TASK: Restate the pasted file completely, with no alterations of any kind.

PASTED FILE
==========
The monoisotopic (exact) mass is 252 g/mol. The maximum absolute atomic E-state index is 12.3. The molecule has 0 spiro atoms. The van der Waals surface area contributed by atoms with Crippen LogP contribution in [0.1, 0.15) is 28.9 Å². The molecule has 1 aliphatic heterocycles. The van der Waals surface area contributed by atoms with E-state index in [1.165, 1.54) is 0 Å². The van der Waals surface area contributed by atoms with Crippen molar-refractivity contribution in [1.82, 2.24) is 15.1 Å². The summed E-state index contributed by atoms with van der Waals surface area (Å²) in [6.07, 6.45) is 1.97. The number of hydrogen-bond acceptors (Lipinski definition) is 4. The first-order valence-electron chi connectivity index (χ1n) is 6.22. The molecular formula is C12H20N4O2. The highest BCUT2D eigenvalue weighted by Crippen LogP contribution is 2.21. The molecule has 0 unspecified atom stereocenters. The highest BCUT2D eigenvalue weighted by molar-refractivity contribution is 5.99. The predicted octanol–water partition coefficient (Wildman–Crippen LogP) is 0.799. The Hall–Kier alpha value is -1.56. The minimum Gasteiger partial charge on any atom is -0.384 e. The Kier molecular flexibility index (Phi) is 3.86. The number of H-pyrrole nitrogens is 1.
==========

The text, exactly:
The monoisotopic (exact) mass is 252 g/mol. The maximum absolute atomic E-state index is 12.3. The molecule has 0 spiro atoms. The van der Waals surface area contributed by atoms with Crippen LogP contribution in [0.1, 0.15) is 28.9 Å². The molecule has 1 aliphatic heterocycles. The van der Waals surface area contributed by atoms with E-state index in [1.165, 1.54) is 0 Å². The van der Waals surface area contributed by atoms with Crippen molar-refractivity contribution in [1.82, 2.24) is 15.1 Å². The summed E-state index contributed by atoms with van der Waals surface area (Å²) in [6.07, 6.45) is 1.97. The number of hydrogen-bond acceptors (Lipinski definition) is 4. The first-order valence-electron chi connectivity index (χ1n) is 6.22. The molecular formula is C12H20N4O2. The highest BCUT2D eigenvalue weighted by Crippen LogP contribution is 2.21. The molecule has 0 unspecified atom stereocenters. The highest BCUT2D eigenvalue weighted by molar-refractivity contribution is 5.99. The predicted octanol–water partition coefficient (Wildman–Crippen LogP) is 0.799. The Hall–Kier alpha value is -1.56. The minimum Gasteiger partial charge on any atom is -0.384 e. The Kier molecular flexibility index (Phi) is 3.86. The number of H-pyrrole nitrogens is 1.